For the second visit, we met individually with our social worker at her office. Once again, we were all nerves before this visit. We thought the agency was trying to catch us in some type of fatherhood prisoner's dilemma. I did talk about my husband a little bit during my meeting, but the interaction was largely focused on my broader family, some of who have rather colorful histories.

"Just because a family member has spent a night or two in jail," I found myself saying to her, "it doesn't mean they'll be a terrible influence on my child."

At a certain point I could sense that our social worker probably agreed. That realization made me feel much more at ease with the conversation. At one point I said, “I feel like I'm portraying my family as a terrible group of people." (They're not terrible people.)

“You cannot change your past or your family's past,"Our social worker responded. "What you can do is recognize the learning opportunities that both you and your family have presented and grow from those experiences."

That is some good advice.

Ken (front) and Alex (back) canoeing in Madison

Visit #3: Your Home Doesn't Need to be Spotless... But it Does Need to Be Safe

The third and final visit was back in our home, where our social worker visited with us for about an hour. She had a few follow up questions from previous visits. We also briefly talked about the couple of missing documents that she needed to appease the state.

Then we walked through our house. My husband and I just built our home, so our social worker didn't have much to check in the way of compliance with building code. Still, she checked out the first floor living space, and we talked about our plans to convert what is now our office into a play room. She made sure the bedrooms and bathrooms meet state minimum requirements. We told her that the nursery is the only room in the house that we didn't paint when we moved in; we're waiting to see if we're having a boy or a girl. And we showed her our vision for how the nursery will be laid out. She also looked in the basement.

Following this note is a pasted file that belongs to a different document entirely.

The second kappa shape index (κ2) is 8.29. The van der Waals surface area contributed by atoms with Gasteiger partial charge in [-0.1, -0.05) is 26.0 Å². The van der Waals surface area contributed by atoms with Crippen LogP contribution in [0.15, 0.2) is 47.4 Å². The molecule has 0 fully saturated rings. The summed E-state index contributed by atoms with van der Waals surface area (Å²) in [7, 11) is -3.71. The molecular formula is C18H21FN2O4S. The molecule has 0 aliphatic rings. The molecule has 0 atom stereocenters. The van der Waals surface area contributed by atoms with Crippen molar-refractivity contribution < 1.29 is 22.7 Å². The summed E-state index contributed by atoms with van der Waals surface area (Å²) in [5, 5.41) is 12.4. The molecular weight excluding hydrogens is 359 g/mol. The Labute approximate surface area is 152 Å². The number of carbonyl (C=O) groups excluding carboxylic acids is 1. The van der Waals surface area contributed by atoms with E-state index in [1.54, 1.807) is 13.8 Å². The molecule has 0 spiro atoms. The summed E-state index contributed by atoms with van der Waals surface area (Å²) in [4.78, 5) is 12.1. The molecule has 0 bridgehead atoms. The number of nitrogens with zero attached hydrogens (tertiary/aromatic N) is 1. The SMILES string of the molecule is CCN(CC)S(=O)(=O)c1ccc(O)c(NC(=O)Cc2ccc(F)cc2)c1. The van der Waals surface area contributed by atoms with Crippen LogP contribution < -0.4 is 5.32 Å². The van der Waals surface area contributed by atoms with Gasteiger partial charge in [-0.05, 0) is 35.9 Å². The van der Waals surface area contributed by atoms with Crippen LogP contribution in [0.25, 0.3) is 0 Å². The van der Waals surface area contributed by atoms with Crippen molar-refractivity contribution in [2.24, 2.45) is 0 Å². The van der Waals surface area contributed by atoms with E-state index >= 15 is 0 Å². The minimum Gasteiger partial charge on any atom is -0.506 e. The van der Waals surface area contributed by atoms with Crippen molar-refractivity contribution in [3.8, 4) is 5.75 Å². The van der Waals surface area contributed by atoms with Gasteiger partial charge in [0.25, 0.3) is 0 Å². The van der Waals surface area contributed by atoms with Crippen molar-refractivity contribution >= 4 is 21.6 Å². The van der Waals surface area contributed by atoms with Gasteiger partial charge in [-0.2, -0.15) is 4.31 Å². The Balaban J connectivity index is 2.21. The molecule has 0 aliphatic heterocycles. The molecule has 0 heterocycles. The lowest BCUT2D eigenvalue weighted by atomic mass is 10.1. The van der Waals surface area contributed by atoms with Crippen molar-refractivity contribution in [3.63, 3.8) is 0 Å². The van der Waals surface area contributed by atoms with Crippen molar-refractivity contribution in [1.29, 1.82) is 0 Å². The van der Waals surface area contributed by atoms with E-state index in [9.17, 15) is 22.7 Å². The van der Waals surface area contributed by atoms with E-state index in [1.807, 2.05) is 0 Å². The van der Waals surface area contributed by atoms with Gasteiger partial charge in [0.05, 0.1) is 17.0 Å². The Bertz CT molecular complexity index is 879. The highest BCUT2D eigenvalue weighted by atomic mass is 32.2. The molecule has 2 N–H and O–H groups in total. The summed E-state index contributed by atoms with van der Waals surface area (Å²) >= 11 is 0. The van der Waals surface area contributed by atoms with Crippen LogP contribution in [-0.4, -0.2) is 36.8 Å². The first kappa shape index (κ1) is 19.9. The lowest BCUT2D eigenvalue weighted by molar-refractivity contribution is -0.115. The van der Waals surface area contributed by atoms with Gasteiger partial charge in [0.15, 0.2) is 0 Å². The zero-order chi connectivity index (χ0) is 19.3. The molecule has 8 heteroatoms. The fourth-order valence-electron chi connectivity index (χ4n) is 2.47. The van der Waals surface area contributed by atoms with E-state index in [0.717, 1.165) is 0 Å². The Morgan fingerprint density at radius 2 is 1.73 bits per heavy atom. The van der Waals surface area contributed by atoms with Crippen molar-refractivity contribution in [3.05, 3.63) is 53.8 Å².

***

Is “home study" a misnomer? Maybe. We spent very little time focusing on our actual home. Perhaps “are-you-going-to-be-good-fathers study" was already taken. Regardless, don't lose sleep worrying about your home study. And when you do inevitably lose sleep worrying about your home study anyway, know that by virtue of having a home study, you're in the home stretch.

Read more:

Adoption Glossary: Terms Every Adoptive Parent Needs to Know

Path to Gay Fatherhood: The Adoptive Dad

Thinking About Adoption But Don't Know Where to Start?

Show Comments ()
Expert Advice

Your 15 Most Common Questions About Adoption, Answered by an Expert

We asked our Instagram community for their biggest questions about adoption. Then asked Molly Rampe Thomas of Choice Network to answer them.

As part of our new "Ask an Expert" series on Instagram, our community of dads and dads-to-be sent us their questions on adoption in the United States. Molly Rampe Thomas, founder of Choice Network, answered them.